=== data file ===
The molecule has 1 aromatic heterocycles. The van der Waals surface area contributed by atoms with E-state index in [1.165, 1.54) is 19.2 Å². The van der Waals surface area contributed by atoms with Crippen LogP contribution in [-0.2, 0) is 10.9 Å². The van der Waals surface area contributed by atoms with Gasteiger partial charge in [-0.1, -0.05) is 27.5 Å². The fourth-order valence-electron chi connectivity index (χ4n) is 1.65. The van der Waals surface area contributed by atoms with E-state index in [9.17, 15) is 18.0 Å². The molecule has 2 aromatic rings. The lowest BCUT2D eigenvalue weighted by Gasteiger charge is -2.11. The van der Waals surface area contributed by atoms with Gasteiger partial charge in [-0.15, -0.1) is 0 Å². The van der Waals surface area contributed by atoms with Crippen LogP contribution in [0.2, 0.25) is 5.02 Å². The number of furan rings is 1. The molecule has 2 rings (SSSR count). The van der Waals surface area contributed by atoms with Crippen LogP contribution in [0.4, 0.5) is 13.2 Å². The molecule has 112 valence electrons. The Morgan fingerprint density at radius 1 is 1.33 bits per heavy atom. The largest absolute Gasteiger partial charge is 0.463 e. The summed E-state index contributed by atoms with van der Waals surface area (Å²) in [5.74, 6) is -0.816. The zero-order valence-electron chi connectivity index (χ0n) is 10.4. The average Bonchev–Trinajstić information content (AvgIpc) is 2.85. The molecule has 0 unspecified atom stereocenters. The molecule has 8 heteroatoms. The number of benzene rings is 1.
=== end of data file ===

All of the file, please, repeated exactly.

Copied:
The molecule has 1 aromatic heterocycles. The van der Waals surface area contributed by atoms with E-state index in [1.165, 1.54) is 19.2 Å². The van der Waals surface area contributed by atoms with Crippen LogP contribution in [-0.2, 0) is 10.9 Å². The van der Waals surface area contributed by atoms with Gasteiger partial charge in [-0.1, -0.05) is 27.5 Å². The fourth-order valence-electron chi connectivity index (χ4n) is 1.65. The van der Waals surface area contributed by atoms with E-state index in [9.17, 15) is 18.0 Å². The molecule has 2 aromatic rings. The lowest BCUT2D eigenvalue weighted by Gasteiger charge is -2.11. The van der Waals surface area contributed by atoms with Gasteiger partial charge in [-0.15, -0.1) is 0 Å². The van der Waals surface area contributed by atoms with Crippen LogP contribution in [0.2, 0.25) is 5.02 Å². The number of furan rings is 1. The molecule has 2 rings (SSSR count). The van der Waals surface area contributed by atoms with Crippen LogP contribution in [0.4, 0.5) is 13.2 Å². The molecule has 112 valence electrons. The Morgan fingerprint density at radius 1 is 1.33 bits per heavy atom. The largest absolute Gasteiger partial charge is 0.463 e. The summed E-state index contributed by atoms with van der Waals surface area (Å²) in [5.74, 6) is -0.816. The zero-order valence-electron chi connectivity index (χ0n) is 10.4. The average Bonchev–Trinajstić information content (AvgIpc) is 2.85. The molecule has 0 unspecified atom stereocenters. The molecule has 8 heteroatoms. The number of benzene rings is 1.